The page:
When you start to ship products via freight, the entire process might seem intimidating. There multiple moving parts to follow and a lot of new ideas to understand. We want to help simplify your introduction into this new method of product transportation, so here’s our beginner’s guide to shipping via freight.
What is Freight Shipping?
The simplest definition of freight is the transportation of goods either by truck, train, ship, or plane. The most common method of transportation that’s associated with freight is truck loads.
Freight is a convenient and cost-effective way to move large amounts of product quickly. There are a variety of freight services available, such as overnight trucks or refrigerated containers, so you’re bound to find an option that will work specifically for your type of inventory.
Types of Freight Shipping
There are different ways that you can ship items via freight, including full or partial truckloads. Each option for freight is described in more detail below.
Full Truckload: With a full truckload, you need enough product to justify the cost of an entire semi-trailer. Typically, you would use a full truck load for over 6 pallets and more than 15,000 pounds of material. Choosing a full truckload can help you save in some situations, and it also gives you more control over the security of your pallets because it requires less handling to drop off different shipper’s materials along the route.
Partial Truckload: Once you surpass 6 pallets or 5,000 pounds, you’re probably going to want to use at least a partial truckload. With this method of freight, you end up splitting the cost of the truck with one or more other shippers. This helps you save in the long run compared to using a full truckload. But you also will need to consider the amount of stops a partial truckload might make to drop off other shippers’ items. Each stop could leave your products vulnerable to damage and will also extend the length of time it takes for your products to be delivered.
LTL: LTL stands for less than truckload and is generally used for any shipments that are too large to be considered parcels but too small to be considered a truckload. You would likely choose an LTL shipment when transporting products weighting between 150 and 15,000 pounds,
Intermodal: Intermodal shipments are transferred between two different modes of shipping via freight. This means a shipment might begin its journey on the back of a truck and switch to a ship and then finally a railcar. It can be any combination of shipping modes. Intermodal shipping can help reduce the overall cost of shipping goods, and it’s frequently used for international shipments.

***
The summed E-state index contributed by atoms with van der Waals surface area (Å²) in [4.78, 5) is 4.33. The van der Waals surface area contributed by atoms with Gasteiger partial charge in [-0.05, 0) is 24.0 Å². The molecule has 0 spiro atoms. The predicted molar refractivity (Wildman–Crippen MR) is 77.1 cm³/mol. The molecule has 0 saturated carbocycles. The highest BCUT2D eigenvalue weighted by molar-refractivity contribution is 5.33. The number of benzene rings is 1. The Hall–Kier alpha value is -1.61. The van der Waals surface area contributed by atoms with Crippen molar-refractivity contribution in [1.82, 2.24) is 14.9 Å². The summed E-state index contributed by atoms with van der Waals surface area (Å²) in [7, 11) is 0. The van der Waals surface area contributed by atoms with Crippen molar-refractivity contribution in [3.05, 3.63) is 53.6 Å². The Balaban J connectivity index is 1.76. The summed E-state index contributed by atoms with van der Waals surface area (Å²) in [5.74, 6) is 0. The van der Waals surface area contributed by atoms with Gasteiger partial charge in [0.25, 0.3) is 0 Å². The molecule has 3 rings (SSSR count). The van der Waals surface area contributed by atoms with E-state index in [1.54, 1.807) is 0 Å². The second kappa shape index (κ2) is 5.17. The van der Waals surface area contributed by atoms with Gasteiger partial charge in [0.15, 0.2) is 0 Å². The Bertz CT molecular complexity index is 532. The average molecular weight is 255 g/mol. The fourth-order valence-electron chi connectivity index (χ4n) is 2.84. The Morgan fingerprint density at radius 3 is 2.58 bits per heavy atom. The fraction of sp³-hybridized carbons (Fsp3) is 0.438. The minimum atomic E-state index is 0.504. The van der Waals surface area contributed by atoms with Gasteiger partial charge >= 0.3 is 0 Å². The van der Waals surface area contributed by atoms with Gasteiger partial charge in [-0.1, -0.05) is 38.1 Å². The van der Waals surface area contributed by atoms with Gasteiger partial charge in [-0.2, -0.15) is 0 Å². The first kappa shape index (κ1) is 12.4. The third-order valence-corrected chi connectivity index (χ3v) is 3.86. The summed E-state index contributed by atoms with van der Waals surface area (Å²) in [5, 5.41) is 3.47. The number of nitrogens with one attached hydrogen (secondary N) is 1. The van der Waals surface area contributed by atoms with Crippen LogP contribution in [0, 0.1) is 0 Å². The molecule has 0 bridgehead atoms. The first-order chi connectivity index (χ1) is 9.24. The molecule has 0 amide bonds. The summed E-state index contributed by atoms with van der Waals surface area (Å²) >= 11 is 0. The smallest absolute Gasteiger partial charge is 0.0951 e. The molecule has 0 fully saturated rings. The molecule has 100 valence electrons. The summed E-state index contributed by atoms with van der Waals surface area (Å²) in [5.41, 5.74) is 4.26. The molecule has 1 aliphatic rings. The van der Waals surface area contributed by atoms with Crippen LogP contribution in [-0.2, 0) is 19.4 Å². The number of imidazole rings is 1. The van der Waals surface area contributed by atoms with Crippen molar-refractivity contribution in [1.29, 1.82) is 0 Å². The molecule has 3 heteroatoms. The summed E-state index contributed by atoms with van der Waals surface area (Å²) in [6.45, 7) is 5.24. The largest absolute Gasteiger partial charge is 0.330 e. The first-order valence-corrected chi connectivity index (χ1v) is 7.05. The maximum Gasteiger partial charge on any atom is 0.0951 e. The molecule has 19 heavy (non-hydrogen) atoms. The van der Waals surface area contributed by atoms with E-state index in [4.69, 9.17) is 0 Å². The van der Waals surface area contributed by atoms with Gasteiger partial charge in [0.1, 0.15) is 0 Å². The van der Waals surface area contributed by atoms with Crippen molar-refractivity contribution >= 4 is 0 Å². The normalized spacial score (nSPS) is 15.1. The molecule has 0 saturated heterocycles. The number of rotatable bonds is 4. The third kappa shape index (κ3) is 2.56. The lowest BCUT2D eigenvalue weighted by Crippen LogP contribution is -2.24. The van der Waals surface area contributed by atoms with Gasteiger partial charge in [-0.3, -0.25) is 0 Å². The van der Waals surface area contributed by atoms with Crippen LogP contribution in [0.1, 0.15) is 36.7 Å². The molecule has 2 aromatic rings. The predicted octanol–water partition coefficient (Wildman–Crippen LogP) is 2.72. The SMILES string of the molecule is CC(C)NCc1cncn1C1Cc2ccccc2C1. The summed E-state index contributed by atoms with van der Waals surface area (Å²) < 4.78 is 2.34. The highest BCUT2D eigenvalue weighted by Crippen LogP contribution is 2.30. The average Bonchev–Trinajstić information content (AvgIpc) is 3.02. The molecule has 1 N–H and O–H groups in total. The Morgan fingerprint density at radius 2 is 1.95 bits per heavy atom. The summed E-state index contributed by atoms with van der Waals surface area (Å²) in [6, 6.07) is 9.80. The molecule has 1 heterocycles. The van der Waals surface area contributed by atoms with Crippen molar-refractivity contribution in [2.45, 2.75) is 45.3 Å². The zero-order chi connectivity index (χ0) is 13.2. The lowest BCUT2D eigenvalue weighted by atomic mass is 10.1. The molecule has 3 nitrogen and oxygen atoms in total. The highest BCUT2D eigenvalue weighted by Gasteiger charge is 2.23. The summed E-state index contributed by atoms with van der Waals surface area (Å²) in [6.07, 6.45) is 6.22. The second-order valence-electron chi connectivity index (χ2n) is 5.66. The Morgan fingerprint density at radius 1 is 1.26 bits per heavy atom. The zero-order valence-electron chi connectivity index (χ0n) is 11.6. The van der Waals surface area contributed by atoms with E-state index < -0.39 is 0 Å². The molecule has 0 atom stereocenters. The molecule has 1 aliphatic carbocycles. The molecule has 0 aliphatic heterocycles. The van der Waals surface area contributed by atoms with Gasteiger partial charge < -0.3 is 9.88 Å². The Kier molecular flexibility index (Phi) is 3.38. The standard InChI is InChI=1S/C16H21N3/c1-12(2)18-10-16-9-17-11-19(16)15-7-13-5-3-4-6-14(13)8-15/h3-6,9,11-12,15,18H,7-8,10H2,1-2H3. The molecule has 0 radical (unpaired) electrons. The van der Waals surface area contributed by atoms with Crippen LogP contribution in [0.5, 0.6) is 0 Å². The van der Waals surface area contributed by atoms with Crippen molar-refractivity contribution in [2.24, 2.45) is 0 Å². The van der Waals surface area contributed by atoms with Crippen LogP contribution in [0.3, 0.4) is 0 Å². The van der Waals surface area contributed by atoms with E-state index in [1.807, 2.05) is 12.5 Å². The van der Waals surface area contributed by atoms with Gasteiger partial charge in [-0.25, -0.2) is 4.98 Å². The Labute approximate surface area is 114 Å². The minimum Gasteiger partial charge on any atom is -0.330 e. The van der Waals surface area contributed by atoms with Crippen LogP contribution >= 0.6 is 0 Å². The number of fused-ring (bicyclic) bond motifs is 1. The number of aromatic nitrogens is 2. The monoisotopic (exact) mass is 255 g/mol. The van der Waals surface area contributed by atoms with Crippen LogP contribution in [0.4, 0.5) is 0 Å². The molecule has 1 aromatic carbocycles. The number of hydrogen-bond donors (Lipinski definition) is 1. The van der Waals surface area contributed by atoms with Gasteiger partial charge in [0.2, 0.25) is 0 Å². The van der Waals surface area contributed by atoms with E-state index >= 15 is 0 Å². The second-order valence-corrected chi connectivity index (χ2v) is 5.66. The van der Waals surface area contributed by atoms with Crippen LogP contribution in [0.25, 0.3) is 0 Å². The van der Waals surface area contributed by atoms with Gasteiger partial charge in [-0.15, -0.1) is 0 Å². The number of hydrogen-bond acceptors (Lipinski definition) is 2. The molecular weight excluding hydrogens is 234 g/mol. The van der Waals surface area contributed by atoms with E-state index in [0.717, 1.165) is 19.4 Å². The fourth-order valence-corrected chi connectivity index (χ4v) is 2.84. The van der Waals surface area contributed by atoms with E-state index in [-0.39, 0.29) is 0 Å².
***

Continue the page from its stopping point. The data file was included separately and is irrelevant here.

Expedited: If you have products that are time-sensitive and need to be delivered as soon as possible, you would choose an expedited freight shipment. Most expedited shipments travel via truck or air. Expedited shipments are going to have higher premiums because they will require more attention and effort to deliver.
Bill of Lading
One thing you’re going to run into when shipping via freight is the Bill of Lading (BOL). This is a special document that is required before you can move any freight shipments. It serves as the receipt or contract between the freight carrier and the shipper. It is a legally binding document that shares all the important information, such as names and addresses, which is required to process the order correctly. The Bill of Lading is important to have on file in case something goes wrong while transporting a load.
Freight classes were created by the National Motor Freight Traffic Association (NMFTA) to help establish fair and consistent pricing for shipping products via freight. Class numbers are between 50 and 500.
Every freight shipment is classified based on four characteristics, which are density, stowability, ease of handling, and liability. It’s important to accurately define your freight class in order to avoid costly adjustments to your invoice. If you inaccurately determine your freight class, you either pay too little to the carrier company or you end up paying too much for what you’re actually shipping.
Freight Shipping Rates
In addition to the classification of your shipment, there are other factors that will determine the final price you pay. The shipping method you choose helps determine the cost. For example, an expedited shipment will end up costing more than a normal shipment because it requires more effort on the carrier’s part. The origin of your shipment and the final destination also affect the pricing for your shipment. The farther your shipment needs to travel, the more expensive it will be. Another major factor is the dimensions and the weight of your products. Finally, the type of handling required for your shipment will add some extra costs, such as the transportation of perishable or hazardous materials.
When shipping products via freight, you have to specifically design your packaging to withstand the environment they’ll be exposed to. This includes preparing your pallet loads for impact with the right strapping or stretch wrap and predicting certain dangers, like temperature changes or shifting elevation levels.
It’s critical that you pay close attention to what your products need in order to ship safely via freight. If you plan to use intermodal shipping, you have more than one environment to consider, which makes your packaging even more important. Packaging for freight shipments that travel by ship or railcar require more intense protection compared to something that is traveling by truck.
Hopefully, this beginner’s guide to shipping via freight has given you some helpful information that you can now take and use to create your transportation plans. Moving products from one location to another requires some well-thought out logistics. Freight offers plenty of advantages to help you get things where they need to go.